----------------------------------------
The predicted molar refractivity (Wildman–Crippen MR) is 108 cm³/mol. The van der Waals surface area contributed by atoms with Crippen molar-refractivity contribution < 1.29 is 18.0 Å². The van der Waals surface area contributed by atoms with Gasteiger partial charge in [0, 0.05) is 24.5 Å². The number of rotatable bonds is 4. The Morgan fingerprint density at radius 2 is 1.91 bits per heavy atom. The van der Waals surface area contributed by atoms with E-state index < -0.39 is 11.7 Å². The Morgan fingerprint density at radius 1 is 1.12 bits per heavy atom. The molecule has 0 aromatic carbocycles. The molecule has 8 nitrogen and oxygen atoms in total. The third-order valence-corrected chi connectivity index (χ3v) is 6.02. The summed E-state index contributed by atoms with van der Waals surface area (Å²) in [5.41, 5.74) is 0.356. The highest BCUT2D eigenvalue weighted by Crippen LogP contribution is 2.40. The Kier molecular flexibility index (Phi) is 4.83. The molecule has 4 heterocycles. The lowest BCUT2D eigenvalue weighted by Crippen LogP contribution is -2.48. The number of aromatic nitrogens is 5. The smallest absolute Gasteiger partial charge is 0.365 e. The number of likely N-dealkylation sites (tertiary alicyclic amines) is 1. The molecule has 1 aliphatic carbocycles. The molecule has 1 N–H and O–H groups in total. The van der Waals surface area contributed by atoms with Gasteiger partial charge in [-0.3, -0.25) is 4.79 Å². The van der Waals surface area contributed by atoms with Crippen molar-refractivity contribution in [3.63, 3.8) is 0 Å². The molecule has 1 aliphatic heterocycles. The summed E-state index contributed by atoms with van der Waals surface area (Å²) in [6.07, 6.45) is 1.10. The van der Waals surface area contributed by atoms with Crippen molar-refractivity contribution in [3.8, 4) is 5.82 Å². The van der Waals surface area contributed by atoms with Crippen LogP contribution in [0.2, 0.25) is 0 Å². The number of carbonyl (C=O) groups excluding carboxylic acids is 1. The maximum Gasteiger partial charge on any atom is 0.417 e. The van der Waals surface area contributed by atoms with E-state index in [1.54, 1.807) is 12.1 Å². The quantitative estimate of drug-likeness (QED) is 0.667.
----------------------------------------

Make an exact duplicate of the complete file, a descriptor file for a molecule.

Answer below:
The predicted molar refractivity (Wildman–Crippen MR) is 108 cm³/mol. The van der Waals surface area contributed by atoms with Crippen molar-refractivity contribution < 1.29 is 18.0 Å². The van der Waals surface area contributed by atoms with Gasteiger partial charge in [0, 0.05) is 24.5 Å². The number of rotatable bonds is 4. The Morgan fingerprint density at radius 2 is 1.91 bits per heavy atom. The van der Waals surface area contributed by atoms with E-state index < -0.39 is 11.7 Å². The Morgan fingerprint density at radius 1 is 1.12 bits per heavy atom. The molecule has 0 aromatic carbocycles. The molecule has 8 nitrogen and oxygen atoms in total. The third-order valence-corrected chi connectivity index (χ3v) is 6.02. The summed E-state index contributed by atoms with van der Waals surface area (Å²) in [5.41, 5.74) is 0.356. The highest BCUT2D eigenvalue weighted by Crippen LogP contribution is 2.40. The Kier molecular flexibility index (Phi) is 4.83. The molecule has 4 heterocycles. The lowest BCUT2D eigenvalue weighted by Crippen LogP contribution is -2.48. The number of aromatic nitrogens is 5. The smallest absolute Gasteiger partial charge is 0.365 e. The number of likely N-dealkylation sites (tertiary alicyclic amines) is 1. The molecule has 1 aliphatic carbocycles. The molecule has 1 N–H and O–H groups in total. The van der Waals surface area contributed by atoms with Gasteiger partial charge in [-0.3, -0.25) is 4.79 Å². The van der Waals surface area contributed by atoms with Crippen molar-refractivity contribution in [3.63, 3.8) is 0 Å². The molecule has 1 aliphatic heterocycles. The summed E-state index contributed by atoms with van der Waals surface area (Å²) in [6.07, 6.45) is 1.10. The van der Waals surface area contributed by atoms with Crippen molar-refractivity contribution in [3.8, 4) is 5.82 Å². The van der Waals surface area contributed by atoms with Crippen LogP contribution in [0.2, 0.25) is 0 Å². The number of carbonyl (C=O) groups excluding carboxylic acids is 1. The maximum Gasteiger partial charge on any atom is 0.417 e. The van der Waals surface area contributed by atoms with E-state index in [1.54, 1.807) is 12.1 Å². The quantitative estimate of drug-likeness (QED) is 0.667.